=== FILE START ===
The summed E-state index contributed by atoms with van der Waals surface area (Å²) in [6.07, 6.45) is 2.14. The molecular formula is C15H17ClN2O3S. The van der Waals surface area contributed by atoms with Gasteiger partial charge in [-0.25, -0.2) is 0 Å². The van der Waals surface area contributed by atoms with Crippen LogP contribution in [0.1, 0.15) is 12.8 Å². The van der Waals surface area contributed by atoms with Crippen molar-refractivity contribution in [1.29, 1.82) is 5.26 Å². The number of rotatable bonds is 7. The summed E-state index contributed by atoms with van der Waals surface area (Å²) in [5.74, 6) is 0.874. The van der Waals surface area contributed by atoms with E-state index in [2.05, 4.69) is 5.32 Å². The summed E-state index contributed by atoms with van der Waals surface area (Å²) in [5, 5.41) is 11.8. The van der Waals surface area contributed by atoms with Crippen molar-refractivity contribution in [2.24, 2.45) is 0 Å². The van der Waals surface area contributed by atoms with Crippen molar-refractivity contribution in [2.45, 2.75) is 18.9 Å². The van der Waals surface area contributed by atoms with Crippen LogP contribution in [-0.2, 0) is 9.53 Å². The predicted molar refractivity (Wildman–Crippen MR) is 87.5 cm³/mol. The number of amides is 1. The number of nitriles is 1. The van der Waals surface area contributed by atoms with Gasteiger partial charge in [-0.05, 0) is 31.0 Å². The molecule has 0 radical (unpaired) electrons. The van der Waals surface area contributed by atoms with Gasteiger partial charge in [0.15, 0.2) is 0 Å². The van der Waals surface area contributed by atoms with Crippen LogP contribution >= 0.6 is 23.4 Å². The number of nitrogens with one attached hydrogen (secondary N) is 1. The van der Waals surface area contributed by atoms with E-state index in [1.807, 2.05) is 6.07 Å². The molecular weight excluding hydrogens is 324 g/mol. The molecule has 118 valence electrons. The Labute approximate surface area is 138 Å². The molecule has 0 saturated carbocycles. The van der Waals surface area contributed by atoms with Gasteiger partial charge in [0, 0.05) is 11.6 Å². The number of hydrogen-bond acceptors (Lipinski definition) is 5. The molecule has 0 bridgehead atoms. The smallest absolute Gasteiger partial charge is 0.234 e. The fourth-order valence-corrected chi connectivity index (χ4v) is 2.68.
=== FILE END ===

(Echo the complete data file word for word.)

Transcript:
The summed E-state index contributed by atoms with van der Waals surface area (Å²) in [6.07, 6.45) is 2.14. The molecular formula is C15H17ClN2O3S. The van der Waals surface area contributed by atoms with Gasteiger partial charge in [-0.25, -0.2) is 0 Å². The van der Waals surface area contributed by atoms with Crippen LogP contribution in [0.1, 0.15) is 12.8 Å². The van der Waals surface area contributed by atoms with Crippen molar-refractivity contribution in [1.29, 1.82) is 5.26 Å². The number of rotatable bonds is 7. The summed E-state index contributed by atoms with van der Waals surface area (Å²) in [5.74, 6) is 0.874. The van der Waals surface area contributed by atoms with E-state index in [2.05, 4.69) is 5.32 Å². The summed E-state index contributed by atoms with van der Waals surface area (Å²) in [5, 5.41) is 11.8. The van der Waals surface area contributed by atoms with Crippen molar-refractivity contribution in [2.24, 2.45) is 0 Å². The van der Waals surface area contributed by atoms with Crippen molar-refractivity contribution in [2.45, 2.75) is 18.9 Å². The van der Waals surface area contributed by atoms with Crippen LogP contribution in [-0.2, 0) is 9.53 Å². The predicted molar refractivity (Wildman–Crippen MR) is 87.5 cm³/mol. The number of amides is 1. The number of nitriles is 1. The van der Waals surface area contributed by atoms with Gasteiger partial charge in [-0.05, 0) is 31.0 Å². The molecule has 0 radical (unpaired) electrons. The van der Waals surface area contributed by atoms with Gasteiger partial charge in [0.15, 0.2) is 0 Å². The van der Waals surface area contributed by atoms with Crippen LogP contribution >= 0.6 is 23.4 Å². The number of nitrogens with one attached hydrogen (secondary N) is 1. The van der Waals surface area contributed by atoms with E-state index in [1.807, 2.05) is 6.07 Å². The molecular weight excluding hydrogens is 324 g/mol. The molecule has 118 valence electrons. The Labute approximate surface area is 138 Å². The molecule has 0 saturated carbocycles. The van der Waals surface area contributed by atoms with Gasteiger partial charge in [0, 0.05) is 11.6 Å². The number of hydrogen-bond acceptors (Lipinski definition) is 5. The molecule has 0 bridgehead atoms. The smallest absolute Gasteiger partial charge is 0.234 e. The fourth-order valence-corrected chi connectivity index (χ4v) is 2.68.